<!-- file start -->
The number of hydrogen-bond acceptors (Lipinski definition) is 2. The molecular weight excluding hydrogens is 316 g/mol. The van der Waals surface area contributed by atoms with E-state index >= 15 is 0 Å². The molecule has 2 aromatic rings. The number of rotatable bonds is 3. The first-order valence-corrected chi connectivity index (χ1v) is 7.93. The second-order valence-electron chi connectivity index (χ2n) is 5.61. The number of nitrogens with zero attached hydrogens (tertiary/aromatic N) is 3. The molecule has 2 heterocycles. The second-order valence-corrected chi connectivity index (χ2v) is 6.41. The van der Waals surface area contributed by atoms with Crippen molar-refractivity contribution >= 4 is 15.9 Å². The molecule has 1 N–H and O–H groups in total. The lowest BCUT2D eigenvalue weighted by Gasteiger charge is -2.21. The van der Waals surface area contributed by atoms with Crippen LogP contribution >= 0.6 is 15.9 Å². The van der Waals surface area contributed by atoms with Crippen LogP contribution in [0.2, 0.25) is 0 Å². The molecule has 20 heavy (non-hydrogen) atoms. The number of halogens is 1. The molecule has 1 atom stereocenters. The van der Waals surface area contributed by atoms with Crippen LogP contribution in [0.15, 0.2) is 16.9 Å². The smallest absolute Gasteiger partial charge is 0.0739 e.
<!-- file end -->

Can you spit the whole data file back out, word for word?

The number of hydrogen-bond acceptors (Lipinski definition) is 2. The molecular weight excluding hydrogens is 316 g/mol. The van der Waals surface area contributed by atoms with E-state index >= 15 is 0 Å². The molecule has 2 aromatic rings. The number of rotatable bonds is 3. The first-order valence-corrected chi connectivity index (χ1v) is 7.93. The second-order valence-electron chi connectivity index (χ2n) is 5.61. The number of nitrogens with zero attached hydrogens (tertiary/aromatic N) is 3. The molecule has 2 heterocycles. The second-order valence-corrected chi connectivity index (χ2v) is 6.41. The van der Waals surface area contributed by atoms with Crippen molar-refractivity contribution >= 4 is 15.9 Å². The molecule has 1 N–H and O–H groups in total. The lowest BCUT2D eigenvalue weighted by Gasteiger charge is -2.21. The van der Waals surface area contributed by atoms with Crippen LogP contribution >= 0.6 is 15.9 Å². The van der Waals surface area contributed by atoms with Crippen LogP contribution in [0.2, 0.25) is 0 Å². The molecule has 20 heavy (non-hydrogen) atoms. The number of halogens is 1. The molecule has 1 atom stereocenters. The van der Waals surface area contributed by atoms with Crippen LogP contribution in [0.15, 0.2) is 16.9 Å². The smallest absolute Gasteiger partial charge is 0.0739 e.